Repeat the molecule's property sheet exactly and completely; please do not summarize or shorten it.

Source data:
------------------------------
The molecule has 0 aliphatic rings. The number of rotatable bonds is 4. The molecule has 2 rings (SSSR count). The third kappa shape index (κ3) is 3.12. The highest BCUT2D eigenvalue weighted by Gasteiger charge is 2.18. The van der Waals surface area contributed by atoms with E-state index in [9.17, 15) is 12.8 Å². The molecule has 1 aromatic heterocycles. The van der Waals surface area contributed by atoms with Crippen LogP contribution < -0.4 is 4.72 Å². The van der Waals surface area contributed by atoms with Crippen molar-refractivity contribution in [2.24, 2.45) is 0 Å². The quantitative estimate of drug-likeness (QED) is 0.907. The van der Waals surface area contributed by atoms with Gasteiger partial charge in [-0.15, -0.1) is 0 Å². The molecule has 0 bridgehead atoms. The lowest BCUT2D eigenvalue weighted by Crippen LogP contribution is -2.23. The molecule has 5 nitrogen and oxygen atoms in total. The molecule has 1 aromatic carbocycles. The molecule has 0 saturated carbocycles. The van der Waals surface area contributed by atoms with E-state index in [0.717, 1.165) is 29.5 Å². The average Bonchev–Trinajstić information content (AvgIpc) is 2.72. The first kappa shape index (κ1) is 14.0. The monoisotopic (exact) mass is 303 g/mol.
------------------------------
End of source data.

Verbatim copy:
The molecule has 0 aliphatic rings. The number of rotatable bonds is 4. The molecule has 2 rings (SSSR count). The third kappa shape index (κ3) is 3.12. The highest BCUT2D eigenvalue weighted by Gasteiger charge is 2.18. The van der Waals surface area contributed by atoms with E-state index in [9.17, 15) is 12.8 Å². The molecule has 1 aromatic heterocycles. The van der Waals surface area contributed by atoms with Crippen LogP contribution < -0.4 is 4.72 Å². The van der Waals surface area contributed by atoms with Crippen molar-refractivity contribution in [2.24, 2.45) is 0 Å². The quantitative estimate of drug-likeness (QED) is 0.907. The van der Waals surface area contributed by atoms with Gasteiger partial charge in [-0.15, -0.1) is 0 Å². The molecule has 0 bridgehead atoms. The lowest BCUT2D eigenvalue weighted by Crippen LogP contribution is -2.23. The molecule has 5 nitrogen and oxygen atoms in total. The molecule has 1 aromatic carbocycles. The molecule has 0 saturated carbocycles. The van der Waals surface area contributed by atoms with E-state index in [0.717, 1.165) is 29.5 Å². The average Bonchev–Trinajstić information content (AvgIpc) is 2.72. The first kappa shape index (κ1) is 14.0. The monoisotopic (exact) mass is 303 g/mol.